Thursday, June 23, 2011


Are You Concerned About The Size of Your "P-Ness"?

O.K., now that I have your attention, let me make this disclaimer: "P-Ness" is not meant to be gender specific or sexually defining in any way. Any such perception in incorrect. It's just a play on words to make a point.

Anyway, in this case, here's a working definition for you: the "P-Ness" I'm referring to is "an individual's personal or professional POWER, perceived, earned or otherwise."


People want power, or at least, to feel powerful. We desire positions of respect and achievement and of course, it's healthy to feel that. We want to feel that we have accomplished something in life, or feel that we've made an impact in the world or to others around us. That's well-rounded thinking, too. Those things heighten our sense of having personal and professional power, and having that power is a good thing when you understand how to utilize it. However, sometimes strange things can happen when we get it. Even stranger things can happen when you don't. And, it gets really bizarre when you're about to lose it.

Consider a few scenarios, like Charlie Sheen, for instance. Sadly, Charlie thinks of his "P-ness " as really big, bigger than the people who made him powerful. But, you know what they say, the bigger they are...

And, what about these foreign leaders? Apparently the size of their "P-ness" has gone to their heads. Their egos far outweigh any sensible measure of what power really means and how it should be used. Enough already. Even as I write this, CNN is reporting "HEADLINE NEWS: Gudhafi Clings to Power." Still clinging...geeeeeez. Let it go already.

Then you have the old "perception is reality" theory. There are all manner of crooks who feel the need to show their "P-ness" to the world. They break the laws, steal money, identities, live fake, luxurious existences just to "appear" powerful. It's crazy, I say. Just plain crazy. I think most of could say that we really don't care how big their yachts are.

Yes, when the desire for power is unhealthy, it's crazy. Thank God that most of us are not like the guys I mentioned, but the real deal is that the tendency to measure your power, or "P-ness" against others is everywhere. We need to feel important, valued and significant, but things happen like losing jobs, businesses, relationships, money and suddenly we can feel zapped of our power.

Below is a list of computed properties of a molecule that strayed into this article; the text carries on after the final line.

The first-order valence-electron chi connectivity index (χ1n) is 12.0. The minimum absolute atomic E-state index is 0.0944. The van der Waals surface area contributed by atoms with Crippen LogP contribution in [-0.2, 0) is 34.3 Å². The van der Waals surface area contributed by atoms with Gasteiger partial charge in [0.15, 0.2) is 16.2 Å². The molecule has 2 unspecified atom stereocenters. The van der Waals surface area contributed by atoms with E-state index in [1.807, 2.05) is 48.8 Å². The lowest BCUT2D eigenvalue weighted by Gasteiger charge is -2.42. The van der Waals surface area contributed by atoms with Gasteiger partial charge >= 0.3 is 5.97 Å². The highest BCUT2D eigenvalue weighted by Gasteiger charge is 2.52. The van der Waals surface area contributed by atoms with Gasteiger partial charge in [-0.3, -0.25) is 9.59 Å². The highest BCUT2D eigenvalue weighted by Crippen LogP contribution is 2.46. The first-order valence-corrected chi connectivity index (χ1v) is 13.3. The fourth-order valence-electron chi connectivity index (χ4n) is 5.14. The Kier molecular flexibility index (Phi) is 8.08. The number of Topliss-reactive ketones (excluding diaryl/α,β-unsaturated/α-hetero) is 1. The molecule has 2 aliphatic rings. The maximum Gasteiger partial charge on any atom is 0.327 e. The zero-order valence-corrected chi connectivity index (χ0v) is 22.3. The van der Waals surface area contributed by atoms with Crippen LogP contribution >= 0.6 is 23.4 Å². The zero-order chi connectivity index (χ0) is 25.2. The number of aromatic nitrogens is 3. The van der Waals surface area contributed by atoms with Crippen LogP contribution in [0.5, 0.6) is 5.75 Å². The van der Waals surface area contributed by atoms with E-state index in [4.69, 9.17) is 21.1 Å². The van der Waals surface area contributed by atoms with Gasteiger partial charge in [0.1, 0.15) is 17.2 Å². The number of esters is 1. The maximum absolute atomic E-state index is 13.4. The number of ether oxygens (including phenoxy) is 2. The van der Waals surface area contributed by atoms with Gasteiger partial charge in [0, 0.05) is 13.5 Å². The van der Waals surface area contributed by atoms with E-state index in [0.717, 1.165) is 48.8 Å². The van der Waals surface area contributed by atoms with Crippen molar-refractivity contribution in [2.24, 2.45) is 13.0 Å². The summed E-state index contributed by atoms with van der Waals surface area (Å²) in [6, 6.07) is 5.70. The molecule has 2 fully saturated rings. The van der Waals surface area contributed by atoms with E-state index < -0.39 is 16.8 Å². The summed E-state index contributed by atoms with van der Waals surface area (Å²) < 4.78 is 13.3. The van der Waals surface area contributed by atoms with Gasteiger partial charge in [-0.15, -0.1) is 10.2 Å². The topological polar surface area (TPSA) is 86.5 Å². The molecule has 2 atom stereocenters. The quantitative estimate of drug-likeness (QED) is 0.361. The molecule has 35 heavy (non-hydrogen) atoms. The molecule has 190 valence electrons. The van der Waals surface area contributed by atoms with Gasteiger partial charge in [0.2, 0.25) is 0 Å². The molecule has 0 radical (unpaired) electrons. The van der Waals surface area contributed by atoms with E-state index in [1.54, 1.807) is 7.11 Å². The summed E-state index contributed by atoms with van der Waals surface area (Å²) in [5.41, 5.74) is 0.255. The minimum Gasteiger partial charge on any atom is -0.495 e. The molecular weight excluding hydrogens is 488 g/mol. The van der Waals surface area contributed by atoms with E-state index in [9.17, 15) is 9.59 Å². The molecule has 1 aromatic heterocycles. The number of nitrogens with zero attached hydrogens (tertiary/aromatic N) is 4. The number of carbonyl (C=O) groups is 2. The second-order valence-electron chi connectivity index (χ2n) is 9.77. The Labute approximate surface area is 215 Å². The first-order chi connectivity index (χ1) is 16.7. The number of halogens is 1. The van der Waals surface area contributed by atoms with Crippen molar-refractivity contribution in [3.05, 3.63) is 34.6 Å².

When these things occur, they cause us to feel "less than". We feel "less than" other people, "less than" our neighbor, "less than" that successful person we saw on TV. We feel we've become "less than" we had hoped we would become. We think we've achieved "less than" other persons we know of personally and professionally. Based on those comparisons, we determine whether we, ourselves, are powerful people or not.

Those summations about ourselves can be a very bad thing. We certainly recognize success when we see it, but a true measure of success can also be only relative to our very own circumstances. For some, if you made it out of difficult circumstances and survived, got a good education and a good paying job, that's success. For others, if your small business made it to Wall Street, that's success. There are many great examples of how to measure success, depending on who you are and where you came from.

When we make inaccurate comparisons consciously and unconsciously, those wrong summations can stir anger, envy and distorted feelings within us. It disturbs us when we feel "inadequate", especially if we think we could've, would've and should've been more powerful than the other person.